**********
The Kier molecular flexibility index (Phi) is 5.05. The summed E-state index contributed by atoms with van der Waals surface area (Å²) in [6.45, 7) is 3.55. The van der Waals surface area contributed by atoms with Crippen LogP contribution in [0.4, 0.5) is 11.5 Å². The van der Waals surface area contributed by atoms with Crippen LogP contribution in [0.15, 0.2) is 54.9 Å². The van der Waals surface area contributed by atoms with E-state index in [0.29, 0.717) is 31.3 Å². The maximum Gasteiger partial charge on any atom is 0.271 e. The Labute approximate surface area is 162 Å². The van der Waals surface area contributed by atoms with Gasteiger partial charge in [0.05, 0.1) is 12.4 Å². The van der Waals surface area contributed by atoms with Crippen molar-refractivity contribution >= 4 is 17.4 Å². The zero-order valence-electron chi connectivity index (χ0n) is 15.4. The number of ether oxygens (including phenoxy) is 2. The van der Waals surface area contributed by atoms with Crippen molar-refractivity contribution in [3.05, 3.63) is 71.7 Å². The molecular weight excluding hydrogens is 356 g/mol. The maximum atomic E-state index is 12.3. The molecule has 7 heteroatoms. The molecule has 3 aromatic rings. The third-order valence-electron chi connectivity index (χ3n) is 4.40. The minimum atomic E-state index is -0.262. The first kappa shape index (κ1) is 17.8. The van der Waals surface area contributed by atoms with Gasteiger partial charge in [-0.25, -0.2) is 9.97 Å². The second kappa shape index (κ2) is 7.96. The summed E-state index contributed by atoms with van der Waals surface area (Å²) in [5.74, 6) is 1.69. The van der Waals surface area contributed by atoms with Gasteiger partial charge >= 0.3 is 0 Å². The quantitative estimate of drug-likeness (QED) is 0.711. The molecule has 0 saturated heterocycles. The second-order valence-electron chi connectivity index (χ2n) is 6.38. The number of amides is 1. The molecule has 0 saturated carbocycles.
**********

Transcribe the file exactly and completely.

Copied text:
The Kier molecular flexibility index (Phi) is 5.05. The summed E-state index contributed by atoms with van der Waals surface area (Å²) in [6.45, 7) is 3.55. The van der Waals surface area contributed by atoms with Crippen LogP contribution in [0.4, 0.5) is 11.5 Å². The van der Waals surface area contributed by atoms with Crippen LogP contribution in [0.15, 0.2) is 54.9 Å². The van der Waals surface area contributed by atoms with E-state index in [0.29, 0.717) is 31.3 Å². The maximum Gasteiger partial charge on any atom is 0.271 e. The Labute approximate surface area is 162 Å². The van der Waals surface area contributed by atoms with Gasteiger partial charge in [0.05, 0.1) is 12.4 Å². The van der Waals surface area contributed by atoms with Crippen molar-refractivity contribution >= 4 is 17.4 Å². The zero-order valence-electron chi connectivity index (χ0n) is 15.4. The number of ether oxygens (including phenoxy) is 2. The van der Waals surface area contributed by atoms with Crippen molar-refractivity contribution in [3.05, 3.63) is 71.7 Å². The molecular weight excluding hydrogens is 356 g/mol. The maximum atomic E-state index is 12.3. The molecule has 7 heteroatoms. The molecule has 3 aromatic rings. The third-order valence-electron chi connectivity index (χ3n) is 4.40. The minimum atomic E-state index is -0.262. The first kappa shape index (κ1) is 17.8. The van der Waals surface area contributed by atoms with Gasteiger partial charge in [-0.25, -0.2) is 9.97 Å². The second kappa shape index (κ2) is 7.96. The summed E-state index contributed by atoms with van der Waals surface area (Å²) in [5.74, 6) is 1.69. The van der Waals surface area contributed by atoms with Gasteiger partial charge >= 0.3 is 0 Å². The quantitative estimate of drug-likeness (QED) is 0.711. The molecule has 0 saturated heterocycles. The second-order valence-electron chi connectivity index (χ2n) is 6.38. The number of amides is 1. The molecule has 0 saturated carbocycles.